What do we want out children to know and do?
At Ludworth Primary School, we intend to provide a curriculum that, while being true to the National Curriculum revision of 2014, is relevant to our children and bespoke to meet their needs. We know our children and our area very well and so we understand that they need:
|Our bespoke curriculum aims||Desired outcomes for children|
|To develop spoken language with an emphasis on speaking in full sentences, using standard English and a wide range of appropriate vocabulary, including technical vocabulary. An emphasis on vocabulary will support children in their reading comprehension and in the effectiveness of their writing.||
By the end of their time in our school, children will be able to speak fluently, in a range of contexts to a range of audiences, using standard English and a range of vocabulary.
|To develop reading skills and a love of reading.||
Children read fluently across a range of genre with excellent levels of comprehension. They love to engage in reading for pleasure.
|To develop writing skills.||
Children can write fluently for a variety of purposes and in a variety of contexts.
|Our children thrive on experiential learning, including learning outdoors, having visitors into school and taking part in educational visits. They enjoy being engaged in active learning activities and this style of learning promotes good outcomes for them.||
By the end of their time in our school, children will have developed a love of learning through a wide range of learning experiences.
|Our children need to develop an understanding of how to live a healthy lifestyle, including taking part in regular exercise to increase fitness levels and developing an understanding of healthy eating.||By the end of their time in our school, children will understand how to keep themselves fit and healthy.|
|We want our children to continuously improve their understanding of what it is to grow up and live in our region, our country, Europe and the wider world.||By the end of their time in our school, children are developing their understanding of becoming a positive citizen of the area, country and wider world and the responsibilities they have alongside that.|
|We use TREDU’s Gem Project to develop good behaviour for learning. Including Diamond Power where children are encouraged to take responsibility for solving their own problems, Emerald Power to encourage resilience when learning is challenging, Amethyst and Topaz power to encourage collaborative learning both in pairs and groups, Ruby power to take joy from your own and your friends’ achievements and Sapphire power to learn to ignore those ‘monster distractions’. We believe that developing these behaviours can positively influence children’s mental wellbeing and support them through all stages of their lives. In addition to this, we take part in the Happy Centred Schools project to further support children's mental health and wellbeing.||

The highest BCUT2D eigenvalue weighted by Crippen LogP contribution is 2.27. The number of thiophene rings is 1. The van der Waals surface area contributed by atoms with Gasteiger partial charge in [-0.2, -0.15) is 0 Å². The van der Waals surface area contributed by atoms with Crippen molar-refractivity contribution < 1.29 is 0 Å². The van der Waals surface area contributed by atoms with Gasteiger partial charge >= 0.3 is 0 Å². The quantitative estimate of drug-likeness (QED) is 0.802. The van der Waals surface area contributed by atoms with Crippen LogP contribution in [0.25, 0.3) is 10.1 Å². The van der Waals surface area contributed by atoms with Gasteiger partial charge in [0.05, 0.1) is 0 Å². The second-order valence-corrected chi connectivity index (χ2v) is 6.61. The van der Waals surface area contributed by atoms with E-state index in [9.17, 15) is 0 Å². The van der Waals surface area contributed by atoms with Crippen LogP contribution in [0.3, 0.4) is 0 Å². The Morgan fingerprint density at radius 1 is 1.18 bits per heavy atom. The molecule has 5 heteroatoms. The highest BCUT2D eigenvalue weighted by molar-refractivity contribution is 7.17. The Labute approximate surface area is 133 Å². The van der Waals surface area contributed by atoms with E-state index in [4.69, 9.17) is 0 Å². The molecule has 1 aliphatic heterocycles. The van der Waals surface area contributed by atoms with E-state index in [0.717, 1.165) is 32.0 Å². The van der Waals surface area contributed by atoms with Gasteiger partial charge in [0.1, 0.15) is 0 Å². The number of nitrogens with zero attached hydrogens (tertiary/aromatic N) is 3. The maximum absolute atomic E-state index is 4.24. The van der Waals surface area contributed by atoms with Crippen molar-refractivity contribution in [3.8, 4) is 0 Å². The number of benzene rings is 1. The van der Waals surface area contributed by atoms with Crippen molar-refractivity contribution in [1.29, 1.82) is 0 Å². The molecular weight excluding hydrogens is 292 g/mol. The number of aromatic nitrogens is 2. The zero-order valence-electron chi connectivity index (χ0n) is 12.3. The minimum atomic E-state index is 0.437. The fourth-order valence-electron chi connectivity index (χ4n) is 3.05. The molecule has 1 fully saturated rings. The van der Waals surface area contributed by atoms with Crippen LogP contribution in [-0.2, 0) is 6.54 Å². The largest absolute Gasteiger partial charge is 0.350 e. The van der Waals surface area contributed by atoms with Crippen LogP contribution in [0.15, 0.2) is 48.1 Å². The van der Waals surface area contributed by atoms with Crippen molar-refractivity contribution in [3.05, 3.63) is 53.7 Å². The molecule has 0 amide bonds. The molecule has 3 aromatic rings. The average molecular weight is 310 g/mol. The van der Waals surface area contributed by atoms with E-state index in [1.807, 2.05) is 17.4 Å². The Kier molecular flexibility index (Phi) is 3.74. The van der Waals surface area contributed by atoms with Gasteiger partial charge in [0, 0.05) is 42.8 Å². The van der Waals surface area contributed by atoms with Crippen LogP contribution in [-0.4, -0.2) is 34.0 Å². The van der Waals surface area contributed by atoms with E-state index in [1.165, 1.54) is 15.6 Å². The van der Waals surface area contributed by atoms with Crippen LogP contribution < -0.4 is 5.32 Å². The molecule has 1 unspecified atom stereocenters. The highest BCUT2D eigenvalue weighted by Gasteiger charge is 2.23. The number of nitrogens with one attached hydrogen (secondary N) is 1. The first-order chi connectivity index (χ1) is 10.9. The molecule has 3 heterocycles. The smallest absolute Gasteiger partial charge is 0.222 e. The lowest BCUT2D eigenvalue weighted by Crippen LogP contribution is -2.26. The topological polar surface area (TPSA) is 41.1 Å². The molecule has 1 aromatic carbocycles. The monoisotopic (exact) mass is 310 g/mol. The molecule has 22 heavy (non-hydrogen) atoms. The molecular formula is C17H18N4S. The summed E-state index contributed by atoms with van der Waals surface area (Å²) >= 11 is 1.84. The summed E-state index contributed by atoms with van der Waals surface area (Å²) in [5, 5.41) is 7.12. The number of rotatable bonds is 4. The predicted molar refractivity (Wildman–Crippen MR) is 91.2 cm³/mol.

By the end of their time in our school, children will demonstrate positive learning behaviours to help them in their future education. They will have developed resilience to help with their mental health and well-being.
|We understand that being a child in the modern day can be stressful. So that the valuable life lessons of co-operation, collaboration and communication through play are not lost once the children leave EYFS, we plan carefully for play during playtimes for all children from Reception up to Y6. This involves an approach called OPAL (outdoor play and learning) and the school has a Platinum Award in this as a result of undertaking a two-year project.||By the end of their time in our school children will have developed excellent co-operation, collaboration and communication skills through open ended play.|
|Throughout our school day, we strive to ensure that there is no inequality of experience caused by being either a ‘have’ or a ‘have not’. To this end, we have Poverty Proofed our school day with a charity called Children North East. This ethos runs through every decision making, planning process in the whole school. From strategic decision making by the Governing Body to planning of lessons and excursions by the teachers.||
Throughout their time in our school, there should be no perceptible difference between children of different economic backgrounds. By the end of their time in our school, children should not see disadvantage in their economic background as a barrier to future success.
|To plan for children’s future financial security by ensuring that they are introduced to a range of employment opportunities.||
Children will have a knowledge of a variety of employment opportunities so that they can think about what interests them and work towards a goal in secondary school.
Off Curriculum Weeks